The 1619 Project, Nikole Hannah-Jones’s account of U.S. history centered on the effects of slavery, has caught the public imagination. Some call it truth at last. Others call it anti-American and introduce bills to forbid its use in schools. For lawmakers to decide historical fact makes as much sense as for churchmen to inform Galileo the sun goes around the earth.
History, like science, pursues knowledge by an established process of uncovering, evaluating, and analyzing evidence. Interpretation goes beyond raw facts. Viewing the past through an unaccustomed lens broadens our understanding. New questions, newfound evidence, and fresh perspectives make it a never-ending process.
Whether a primary goal of the American Revolution was to preserve slavery, as Hannah-Jones asserts, is a question of fact, currently contested. Might a teacher use it to introduce historical method, from key documents to a final open-ended debate? PRO: A British jurist ruled in 1772 that a slave brought to England could not be held against his will, making colonial slaveholders fear abolition. CON: The 1772 ruling applied only to Britain; slavery remained entrenched in British-owned Jamaica and Trinidad. PRO: Governor Dunmore of Virginia in late 1775 promised freedom to any slave who fought to put down the rebellion. Many did. CON: Some colonial regiments also promised freedom to all who joined their cause. Dunmore’s promise, designed to harm rebel plantation-owners, did not extend to slaves held by Loyalists.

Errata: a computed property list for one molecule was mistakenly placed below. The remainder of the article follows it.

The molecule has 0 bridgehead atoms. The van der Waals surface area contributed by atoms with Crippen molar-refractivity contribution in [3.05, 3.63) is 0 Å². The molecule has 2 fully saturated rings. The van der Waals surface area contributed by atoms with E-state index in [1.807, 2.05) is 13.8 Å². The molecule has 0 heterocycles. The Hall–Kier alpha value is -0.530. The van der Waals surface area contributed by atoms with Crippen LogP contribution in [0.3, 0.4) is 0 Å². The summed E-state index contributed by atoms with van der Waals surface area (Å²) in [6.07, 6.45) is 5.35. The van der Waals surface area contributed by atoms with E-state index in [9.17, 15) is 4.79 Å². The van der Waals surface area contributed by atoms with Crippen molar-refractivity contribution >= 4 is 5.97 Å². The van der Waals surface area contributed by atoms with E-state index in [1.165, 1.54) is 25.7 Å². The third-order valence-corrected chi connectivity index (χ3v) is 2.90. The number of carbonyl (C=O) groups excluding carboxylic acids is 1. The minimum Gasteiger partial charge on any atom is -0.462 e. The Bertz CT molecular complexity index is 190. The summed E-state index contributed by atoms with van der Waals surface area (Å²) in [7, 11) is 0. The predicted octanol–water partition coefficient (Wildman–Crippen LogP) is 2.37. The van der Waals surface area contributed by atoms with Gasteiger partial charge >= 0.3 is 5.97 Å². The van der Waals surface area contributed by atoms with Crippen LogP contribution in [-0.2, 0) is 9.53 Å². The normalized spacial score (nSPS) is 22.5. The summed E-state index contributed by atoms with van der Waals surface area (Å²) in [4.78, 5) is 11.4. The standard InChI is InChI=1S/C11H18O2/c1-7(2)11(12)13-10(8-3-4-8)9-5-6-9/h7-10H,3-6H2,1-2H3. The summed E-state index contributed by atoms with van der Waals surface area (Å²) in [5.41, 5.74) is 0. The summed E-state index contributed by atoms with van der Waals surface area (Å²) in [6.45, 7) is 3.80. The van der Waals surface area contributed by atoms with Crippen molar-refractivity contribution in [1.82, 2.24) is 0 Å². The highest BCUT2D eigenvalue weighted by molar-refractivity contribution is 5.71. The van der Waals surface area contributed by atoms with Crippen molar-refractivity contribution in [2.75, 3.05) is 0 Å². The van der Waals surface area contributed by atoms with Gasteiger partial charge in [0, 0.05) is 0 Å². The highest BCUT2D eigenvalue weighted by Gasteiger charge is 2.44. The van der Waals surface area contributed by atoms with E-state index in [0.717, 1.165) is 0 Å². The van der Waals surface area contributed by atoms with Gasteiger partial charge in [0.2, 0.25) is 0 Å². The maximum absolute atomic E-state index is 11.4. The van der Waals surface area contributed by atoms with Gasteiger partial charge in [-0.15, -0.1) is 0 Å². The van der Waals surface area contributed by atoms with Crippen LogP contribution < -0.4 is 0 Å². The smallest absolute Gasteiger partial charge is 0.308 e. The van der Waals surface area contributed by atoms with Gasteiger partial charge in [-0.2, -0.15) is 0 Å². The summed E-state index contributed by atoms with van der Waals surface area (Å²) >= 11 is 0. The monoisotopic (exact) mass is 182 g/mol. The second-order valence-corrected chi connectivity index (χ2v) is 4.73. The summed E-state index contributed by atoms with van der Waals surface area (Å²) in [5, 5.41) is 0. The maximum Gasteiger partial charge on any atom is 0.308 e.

Image: Elleanor Eldridge, Continental Army foot soldiers. An estimated 20,000 African Americans joined the British army; about 9,000, including Eldridge’s father, joined the revolutionaries.
I'm a historian who writes novels and literary nonfiction. My home base is Madison, Wisconsin.